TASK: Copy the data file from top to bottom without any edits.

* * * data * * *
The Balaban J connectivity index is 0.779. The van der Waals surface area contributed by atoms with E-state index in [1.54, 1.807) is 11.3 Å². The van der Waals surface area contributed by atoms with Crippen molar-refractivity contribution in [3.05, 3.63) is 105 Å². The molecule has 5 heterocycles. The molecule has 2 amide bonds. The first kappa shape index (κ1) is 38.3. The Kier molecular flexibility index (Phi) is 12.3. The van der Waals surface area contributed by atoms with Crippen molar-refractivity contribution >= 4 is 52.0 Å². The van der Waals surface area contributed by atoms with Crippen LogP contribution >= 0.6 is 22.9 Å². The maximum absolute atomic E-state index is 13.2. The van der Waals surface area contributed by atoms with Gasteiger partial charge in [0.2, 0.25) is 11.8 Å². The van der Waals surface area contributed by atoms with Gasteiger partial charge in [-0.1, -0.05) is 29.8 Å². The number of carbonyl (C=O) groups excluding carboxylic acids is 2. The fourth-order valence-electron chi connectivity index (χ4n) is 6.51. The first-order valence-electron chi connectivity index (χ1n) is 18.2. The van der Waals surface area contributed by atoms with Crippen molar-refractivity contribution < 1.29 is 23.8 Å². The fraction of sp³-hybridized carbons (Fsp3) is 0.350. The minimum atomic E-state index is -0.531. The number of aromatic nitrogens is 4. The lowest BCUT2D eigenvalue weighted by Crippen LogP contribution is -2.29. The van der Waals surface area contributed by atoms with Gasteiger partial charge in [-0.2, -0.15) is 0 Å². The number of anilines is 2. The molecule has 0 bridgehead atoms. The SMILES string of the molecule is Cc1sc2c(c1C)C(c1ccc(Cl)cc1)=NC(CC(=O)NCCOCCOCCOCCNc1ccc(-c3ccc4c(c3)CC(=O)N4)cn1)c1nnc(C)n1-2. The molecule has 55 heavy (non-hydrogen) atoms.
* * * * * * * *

The Balaban J connectivity index is 0.779. The van der Waals surface area contributed by atoms with E-state index in [1.54, 1.807) is 11.3 Å². The van der Waals surface area contributed by atoms with Crippen molar-refractivity contribution in [3.05, 3.63) is 105 Å². The molecule has 5 heterocycles. The molecule has 2 amide bonds. The first kappa shape index (κ1) is 38.3. The Kier molecular flexibility index (Phi) is 12.3. The van der Waals surface area contributed by atoms with Crippen molar-refractivity contribution >= 4 is 52.0 Å². The van der Waals surface area contributed by atoms with Crippen LogP contribution >= 0.6 is 22.9 Å². The maximum absolute atomic E-state index is 13.2. The van der Waals surface area contributed by atoms with Gasteiger partial charge in [0.2, 0.25) is 11.8 Å². The van der Waals surface area contributed by atoms with Gasteiger partial charge in [-0.1, -0.05) is 29.8 Å². The number of carbonyl (C=O) groups excluding carboxylic acids is 2. The fourth-order valence-electron chi connectivity index (χ4n) is 6.51. The first-order valence-electron chi connectivity index (χ1n) is 18.2. The van der Waals surface area contributed by atoms with Crippen molar-refractivity contribution < 1.29 is 23.8 Å². The fraction of sp³-hybridized carbons (Fsp3) is 0.350. The minimum atomic E-state index is -0.531. The number of aromatic nitrogens is 4. The lowest BCUT2D eigenvalue weighted by Crippen LogP contribution is -2.29. The van der Waals surface area contributed by atoms with Gasteiger partial charge in [-0.2, -0.15) is 0 Å². The number of anilines is 2. The molecule has 0 bridgehead atoms. The SMILES string of the molecule is Cc1sc2c(c1C)C(c1ccc(Cl)cc1)=NC(CC(=O)NCCOCCOCCOCCNc1ccc(-c3ccc4c(c3)CC(=O)N4)cn1)c1nnc(C)n1-2. The molecule has 55 heavy (non-hydrogen) atoms.